Step #3: Review Resumes
After you have promoted your job opening, you will hopefully have a lot of resumes to review, which can be a very time-consuming process. So, to begin, we suggest that you quickly scan each resume for an overall impression. During this initial scan, look for resumes that meet your wanted qualifications and stand out from the other resumes. Qualifications may include education, work experience, and more. If candidates do not meet specific requirements, make sure to mark them as a no.
Tip #4: Interview Process
Once you have narrowed down your search, it is time for the interview process. During this time, both you and the candidate will be evaluating one another. One thing that 46% of candidates look for is how authentic and genuine the company is during the interview process. Therefore, it is important for you to answer any questions that a candidate may have as honestly and genuinely as possible.
Before having an in-person interview, we suggest you begin the process with either a phone interview or a video interview. During either of these initial screenings, you can get a sense if the candidate matches their resume in terms of personality, skills, and qualifications. You should also use this time to see if the candidate has a passion to work for your small business.
Once the initial screening is complete and you have narrowed down your search even further, you should invite candidates for an in-person interview. If another staff member at your company will be working with this potential hire, invite them to participate in the interview to get a second opinion. Make sure to ask different questions from your initial screening, some you may want to consider include situational and behavioural questions.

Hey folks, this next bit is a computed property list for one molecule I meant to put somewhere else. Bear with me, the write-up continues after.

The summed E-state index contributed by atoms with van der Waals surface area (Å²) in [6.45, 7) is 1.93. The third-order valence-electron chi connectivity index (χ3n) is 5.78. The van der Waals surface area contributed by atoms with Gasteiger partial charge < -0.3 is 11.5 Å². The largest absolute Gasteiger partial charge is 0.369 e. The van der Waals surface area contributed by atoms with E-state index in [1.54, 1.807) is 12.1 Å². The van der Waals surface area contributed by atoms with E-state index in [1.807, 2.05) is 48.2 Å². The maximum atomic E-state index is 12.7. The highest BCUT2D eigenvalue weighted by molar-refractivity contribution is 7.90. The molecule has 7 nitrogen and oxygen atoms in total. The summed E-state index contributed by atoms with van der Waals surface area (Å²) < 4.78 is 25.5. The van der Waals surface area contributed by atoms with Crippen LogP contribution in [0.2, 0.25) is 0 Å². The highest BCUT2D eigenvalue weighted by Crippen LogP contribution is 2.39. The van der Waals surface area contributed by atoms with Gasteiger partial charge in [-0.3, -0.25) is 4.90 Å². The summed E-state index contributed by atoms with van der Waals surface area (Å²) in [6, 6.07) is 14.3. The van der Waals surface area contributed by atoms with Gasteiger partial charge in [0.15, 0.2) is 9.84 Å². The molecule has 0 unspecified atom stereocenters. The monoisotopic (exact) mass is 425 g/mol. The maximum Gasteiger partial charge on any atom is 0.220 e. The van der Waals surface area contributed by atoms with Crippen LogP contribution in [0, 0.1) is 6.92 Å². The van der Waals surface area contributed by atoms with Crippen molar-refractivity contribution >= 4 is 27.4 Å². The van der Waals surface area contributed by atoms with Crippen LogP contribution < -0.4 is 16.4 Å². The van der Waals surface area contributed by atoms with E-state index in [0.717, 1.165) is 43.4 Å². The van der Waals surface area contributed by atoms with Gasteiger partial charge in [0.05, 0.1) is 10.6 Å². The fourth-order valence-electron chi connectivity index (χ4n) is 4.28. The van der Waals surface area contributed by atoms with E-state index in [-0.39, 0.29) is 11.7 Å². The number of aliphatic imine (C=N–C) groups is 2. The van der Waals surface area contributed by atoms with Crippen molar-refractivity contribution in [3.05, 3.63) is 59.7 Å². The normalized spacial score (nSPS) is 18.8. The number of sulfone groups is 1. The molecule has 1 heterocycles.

Step #5: Making the Offer
Once the interview process is complete and you have decided on a candidate for the role, you will need to send them an offer. We suggest calling the potential hire to verbally offer the position, as doing so ensures they will be looking out for your offer in an email and it gives them the opportunity to ask any questions they may have. In the written offer that is sent by email, make sure that the candidate is aware that the offer is only valid for a certain number of days to create a sense of urgency to accept the offer. Also, make sure to include all the necessary information and documents. The goal of this email should be to provide candidates with the relevant information they need to make an informed choice between accepting or declining your job offer.
The Last Step
Once you have sent out the job offer, you will have entered the negotiation stage. Hopefully, you and the candidate will be able to come to an agreement. If this doesn't happen and the person decides to reject your offer, try to keep your spirits high. Maybe there is another candidate you interviewed that you can offer the position to. If not, we suggest restarting the hiring process. As, hiring the wrong candidate can cost a company 6, 15, or 72 times the position's base salary.